Lamborghini Huracan Evo Debuts with 640 HP Performante Motor, All-Wheel Steering

The Huracan is the best-selling model in Lamborghini history and the first Sant'Agata Bolognese machine that can be driven on a daily basis. So how do you upgrade such a supercar for its mid-cycle facelift? The answer comes from the Huracan EVO, which has now been introduced over the web.
Lamborghini Huracan Evo 5 photos
Photo: Lamborghini
Lamborghini Huracan EvoLamborghini Huracan EvoLamborghini Huracan EvoLamborghini Huracan Evo
Remember when we showed you the spyshots of the revamped Huracan? Well, as it turns out, the Lambo packs more than just the Performante's exhaust tip style - the whole engine is borrowed from the said special edition, which means the 5.2-liter naturally aspirated V10 delivers 640 horsepower and 600 Nm of torque.

Interestingly, while the facelifted Audi R8 sibling is heavier due to having to comply with the stricter emission regulations, the Huracan Evo press release, which you can find below, lists the same 1,422 kg dry weight.

The straight line performance is the kind that will keep you smiling all day: 0-100 km/h (62 mph) in 2.9 seconds, 0-200 km/h (124 mph) in 9.0 seconds and a top speed of over 325 km/h (202 mph). Note that the pre-facelift Huracan needed 3.2s for the 0-100 km/h sprint and 9.9s for the 0-200 km/h run.

However, the handling department brings what is perhaps an even more dramatic change. The Huracan Evo features all-wheel steering and the control electronics have been redefined.

There's the company's first LDVI (Lamborghini Vehicle Dynamics Control System), a central processing unit. This works with the second-generation Lamborghini Piattaforma Inerziale (LPI: acceleration sensors and gyroscopes) and the also-second-gen magnetorheological suspension.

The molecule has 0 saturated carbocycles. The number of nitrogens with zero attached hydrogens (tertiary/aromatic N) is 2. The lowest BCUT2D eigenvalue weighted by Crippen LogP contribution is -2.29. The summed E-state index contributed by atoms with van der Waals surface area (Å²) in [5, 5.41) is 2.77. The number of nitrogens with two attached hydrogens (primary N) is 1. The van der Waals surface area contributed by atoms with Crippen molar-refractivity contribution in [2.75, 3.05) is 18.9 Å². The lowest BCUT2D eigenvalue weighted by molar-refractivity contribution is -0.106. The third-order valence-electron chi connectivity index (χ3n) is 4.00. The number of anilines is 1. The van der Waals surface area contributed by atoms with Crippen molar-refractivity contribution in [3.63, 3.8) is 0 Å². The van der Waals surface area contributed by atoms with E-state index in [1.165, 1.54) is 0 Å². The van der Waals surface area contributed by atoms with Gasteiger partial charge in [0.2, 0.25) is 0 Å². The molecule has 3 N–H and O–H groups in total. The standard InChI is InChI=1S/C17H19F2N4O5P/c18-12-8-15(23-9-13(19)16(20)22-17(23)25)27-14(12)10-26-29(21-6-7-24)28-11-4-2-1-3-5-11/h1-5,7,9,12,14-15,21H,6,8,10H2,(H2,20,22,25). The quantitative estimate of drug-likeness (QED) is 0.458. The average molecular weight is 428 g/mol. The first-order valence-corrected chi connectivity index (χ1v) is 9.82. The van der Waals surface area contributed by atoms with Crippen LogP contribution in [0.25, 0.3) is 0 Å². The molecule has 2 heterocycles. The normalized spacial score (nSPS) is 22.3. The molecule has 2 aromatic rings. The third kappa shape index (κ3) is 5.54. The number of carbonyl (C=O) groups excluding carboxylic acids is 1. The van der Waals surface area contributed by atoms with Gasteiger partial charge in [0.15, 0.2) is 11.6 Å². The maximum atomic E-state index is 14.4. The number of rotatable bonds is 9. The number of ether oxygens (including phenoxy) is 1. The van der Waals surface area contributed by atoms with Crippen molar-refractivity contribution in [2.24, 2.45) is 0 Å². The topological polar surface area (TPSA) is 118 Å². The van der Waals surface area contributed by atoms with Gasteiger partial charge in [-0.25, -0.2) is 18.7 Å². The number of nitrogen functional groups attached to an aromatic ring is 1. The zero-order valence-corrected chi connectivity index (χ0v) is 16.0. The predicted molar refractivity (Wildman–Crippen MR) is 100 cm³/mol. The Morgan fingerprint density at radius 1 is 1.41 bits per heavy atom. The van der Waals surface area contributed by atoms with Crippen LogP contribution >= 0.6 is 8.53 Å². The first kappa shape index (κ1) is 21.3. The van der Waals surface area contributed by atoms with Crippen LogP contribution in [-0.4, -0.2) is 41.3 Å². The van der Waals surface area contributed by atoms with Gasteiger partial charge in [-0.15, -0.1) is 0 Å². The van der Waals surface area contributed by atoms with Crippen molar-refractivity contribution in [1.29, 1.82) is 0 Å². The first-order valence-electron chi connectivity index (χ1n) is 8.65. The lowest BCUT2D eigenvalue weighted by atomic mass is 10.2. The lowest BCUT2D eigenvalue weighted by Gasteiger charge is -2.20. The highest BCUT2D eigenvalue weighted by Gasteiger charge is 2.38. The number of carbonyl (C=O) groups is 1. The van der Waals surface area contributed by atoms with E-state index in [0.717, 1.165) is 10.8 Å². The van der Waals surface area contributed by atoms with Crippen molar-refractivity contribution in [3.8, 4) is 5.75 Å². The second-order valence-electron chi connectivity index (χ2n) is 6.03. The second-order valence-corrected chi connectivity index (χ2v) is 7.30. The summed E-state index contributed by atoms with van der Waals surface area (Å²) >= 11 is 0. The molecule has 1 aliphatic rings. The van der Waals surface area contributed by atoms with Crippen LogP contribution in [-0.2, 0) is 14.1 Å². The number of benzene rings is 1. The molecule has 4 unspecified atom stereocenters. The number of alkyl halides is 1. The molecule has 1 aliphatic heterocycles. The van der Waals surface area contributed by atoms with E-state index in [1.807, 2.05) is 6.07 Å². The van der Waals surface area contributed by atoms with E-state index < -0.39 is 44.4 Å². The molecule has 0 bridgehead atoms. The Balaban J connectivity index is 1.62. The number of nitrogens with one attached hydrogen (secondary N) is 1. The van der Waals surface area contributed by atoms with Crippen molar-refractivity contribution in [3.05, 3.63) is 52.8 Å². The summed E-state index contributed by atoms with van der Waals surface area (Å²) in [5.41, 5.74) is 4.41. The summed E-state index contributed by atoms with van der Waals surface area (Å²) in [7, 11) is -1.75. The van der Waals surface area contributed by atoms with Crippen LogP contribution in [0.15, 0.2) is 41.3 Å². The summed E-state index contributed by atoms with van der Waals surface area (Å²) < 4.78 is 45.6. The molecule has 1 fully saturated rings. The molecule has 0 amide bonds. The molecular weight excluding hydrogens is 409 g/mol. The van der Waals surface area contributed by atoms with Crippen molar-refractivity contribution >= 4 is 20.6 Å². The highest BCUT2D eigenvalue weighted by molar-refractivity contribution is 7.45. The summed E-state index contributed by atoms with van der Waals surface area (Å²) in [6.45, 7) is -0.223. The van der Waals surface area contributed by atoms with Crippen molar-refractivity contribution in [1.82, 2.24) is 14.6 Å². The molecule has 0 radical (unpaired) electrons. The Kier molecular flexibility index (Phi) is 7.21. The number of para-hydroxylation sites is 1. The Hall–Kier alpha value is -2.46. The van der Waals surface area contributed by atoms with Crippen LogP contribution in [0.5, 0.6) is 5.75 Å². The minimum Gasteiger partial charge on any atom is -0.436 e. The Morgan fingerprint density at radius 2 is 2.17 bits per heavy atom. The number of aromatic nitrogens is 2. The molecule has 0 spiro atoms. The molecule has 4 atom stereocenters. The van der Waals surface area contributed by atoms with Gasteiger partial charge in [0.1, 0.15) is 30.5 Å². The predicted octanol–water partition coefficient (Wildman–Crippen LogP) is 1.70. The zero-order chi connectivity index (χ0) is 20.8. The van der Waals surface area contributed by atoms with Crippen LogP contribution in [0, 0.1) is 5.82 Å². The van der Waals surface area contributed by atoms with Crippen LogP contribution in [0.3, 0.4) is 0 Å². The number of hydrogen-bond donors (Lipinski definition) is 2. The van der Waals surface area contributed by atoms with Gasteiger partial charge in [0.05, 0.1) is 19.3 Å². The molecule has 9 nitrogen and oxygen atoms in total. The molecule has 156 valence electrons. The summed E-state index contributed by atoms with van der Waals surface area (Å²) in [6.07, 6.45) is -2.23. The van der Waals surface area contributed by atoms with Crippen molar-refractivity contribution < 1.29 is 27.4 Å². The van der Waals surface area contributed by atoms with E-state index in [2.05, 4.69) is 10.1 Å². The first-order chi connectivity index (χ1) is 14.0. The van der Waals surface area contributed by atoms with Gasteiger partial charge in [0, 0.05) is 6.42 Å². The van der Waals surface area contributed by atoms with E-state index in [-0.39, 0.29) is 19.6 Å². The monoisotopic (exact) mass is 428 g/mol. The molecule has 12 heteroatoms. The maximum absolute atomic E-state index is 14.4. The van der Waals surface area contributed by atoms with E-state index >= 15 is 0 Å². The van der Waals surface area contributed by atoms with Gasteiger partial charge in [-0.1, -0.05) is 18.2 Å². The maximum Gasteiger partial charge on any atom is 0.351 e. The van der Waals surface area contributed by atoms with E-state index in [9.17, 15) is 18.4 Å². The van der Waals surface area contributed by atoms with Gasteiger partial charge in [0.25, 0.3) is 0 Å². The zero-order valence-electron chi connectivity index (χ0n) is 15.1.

You see, handling was not always the strongest asset of the Huracan. Sure, the predictable behavior of the supercar meant it could appeal to a larger audience, but understeering creeping in every now and then had the potential to upset an enthusiast. Well, we're expecting this to have changed now, with Lamborghini talking about all-wheel torque vectoring.

In fact, here's how the Italians describe the behavior of the mid-engined machine: "A ‘feed forward logic’ is implemented via the dynamic controller, which means the car doesn’t just react, but predicts the best driving set-up for the next moment. In STRADA, the Huracán EVO is agile and capable for driving enjoyment, whereas in SPORT it becomes playful, intuitive and extremely exciting. In CORSA the Huracán EVO is sharp, reactive and exhilarating for the most extreme driving environments, such as racetracks,"

As we've noticed on the Huracan Evo prototypes, the posterior of the beast features the most important aero changes. Thus, the slotted active spoiler, the new exhaust layout and racing-style lower fascia, with that massive diffuser, talk about the car's intentions.

There's no active aero (this remains reserved for the Performante), but the front apron comes with a wing-integrating splitter and Ypsilon-shaped larger air intakes.

Oh, and let's not forget the redesigned side air intakes feeding that hungry V10 with fresh air, as well as the new wheel designs. The underbody has been redefined too, with Lamborghini explaining that "the new integrated aerodynamic styling of the Huracán EVO improves downforce and aerodynamic efficiency more than five times over the first generation Huracan".

That bewitching shade of orange on the car is also new, being called Arancio Xanto.

As for the cabin, the most important change comes from the infotainment area, where we have a new 8.4-inch touchscreen that comes with multi-finger gesture control. The multimedia interface also allows for voice commands.

Deliveries for the Huracan kick off this Spring, with the prices starting at $261,274 and we can't wait to bring you the first real-world sightings of the V10 toy.
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About the author: Andrei Tutu
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In his quest to bring you the most impressive automotive creations, Andrei relies on learning as a superpower. There's quite a bit of room in the garage that is this aficionado's heart, so factory-condition classics and widebody contraptions with turbos poking through the hood can peacefully coexist.
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